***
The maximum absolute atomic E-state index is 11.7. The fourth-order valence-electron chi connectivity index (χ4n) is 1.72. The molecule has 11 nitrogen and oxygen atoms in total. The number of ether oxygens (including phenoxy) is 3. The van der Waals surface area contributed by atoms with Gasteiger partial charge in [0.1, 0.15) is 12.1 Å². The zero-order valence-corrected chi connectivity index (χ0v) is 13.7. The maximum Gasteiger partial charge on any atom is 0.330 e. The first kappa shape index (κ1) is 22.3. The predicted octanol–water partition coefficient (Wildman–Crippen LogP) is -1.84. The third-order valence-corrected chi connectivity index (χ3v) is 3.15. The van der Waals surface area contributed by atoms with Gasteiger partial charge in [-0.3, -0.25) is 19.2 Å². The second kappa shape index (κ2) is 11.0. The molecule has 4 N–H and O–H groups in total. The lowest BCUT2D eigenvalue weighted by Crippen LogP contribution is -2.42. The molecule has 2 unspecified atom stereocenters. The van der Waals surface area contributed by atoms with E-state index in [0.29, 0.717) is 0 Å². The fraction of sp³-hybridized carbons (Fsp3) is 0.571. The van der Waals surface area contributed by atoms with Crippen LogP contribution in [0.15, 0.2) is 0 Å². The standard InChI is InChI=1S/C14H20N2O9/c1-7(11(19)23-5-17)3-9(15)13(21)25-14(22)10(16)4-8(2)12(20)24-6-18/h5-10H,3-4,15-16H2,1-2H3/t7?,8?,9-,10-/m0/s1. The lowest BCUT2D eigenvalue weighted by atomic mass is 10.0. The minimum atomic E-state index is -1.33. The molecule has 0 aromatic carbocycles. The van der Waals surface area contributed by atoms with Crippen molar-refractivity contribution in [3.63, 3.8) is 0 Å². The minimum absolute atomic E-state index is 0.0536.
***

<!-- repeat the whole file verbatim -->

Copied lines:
The maximum absolute atomic E-state index is 11.7. The fourth-order valence-electron chi connectivity index (χ4n) is 1.72. The molecule has 11 nitrogen and oxygen atoms in total. The number of ether oxygens (including phenoxy) is 3. The van der Waals surface area contributed by atoms with Gasteiger partial charge in [0.1, 0.15) is 12.1 Å². The zero-order valence-corrected chi connectivity index (χ0v) is 13.7. The maximum Gasteiger partial charge on any atom is 0.330 e. The first kappa shape index (κ1) is 22.3. The predicted octanol–water partition coefficient (Wildman–Crippen LogP) is -1.84. The third-order valence-corrected chi connectivity index (χ3v) is 3.15. The van der Waals surface area contributed by atoms with Gasteiger partial charge in [-0.3, -0.25) is 19.2 Å². The second kappa shape index (κ2) is 11.0. The molecule has 4 N–H and O–H groups in total. The lowest BCUT2D eigenvalue weighted by Crippen LogP contribution is -2.42. The molecule has 2 unspecified atom stereocenters. The van der Waals surface area contributed by atoms with E-state index in [0.29, 0.717) is 0 Å². The fraction of sp³-hybridized carbons (Fsp3) is 0.571. The van der Waals surface area contributed by atoms with Crippen LogP contribution in [0.15, 0.2) is 0 Å². The standard InChI is InChI=1S/C14H20N2O9/c1-7(11(19)23-5-17)3-9(15)13(21)25-14(22)10(16)4-8(2)12(20)24-6-18/h5-10H,3-4,15-16H2,1-2H3/t7?,8?,9-,10-/m0/s1. The lowest BCUT2D eigenvalue weighted by atomic mass is 10.0. The minimum atomic E-state index is -1.33. The molecule has 0 aromatic carbocycles. The van der Waals surface area contributed by atoms with Crippen molar-refractivity contribution in [3.63, 3.8) is 0 Å². The minimum absolute atomic E-state index is 0.0536.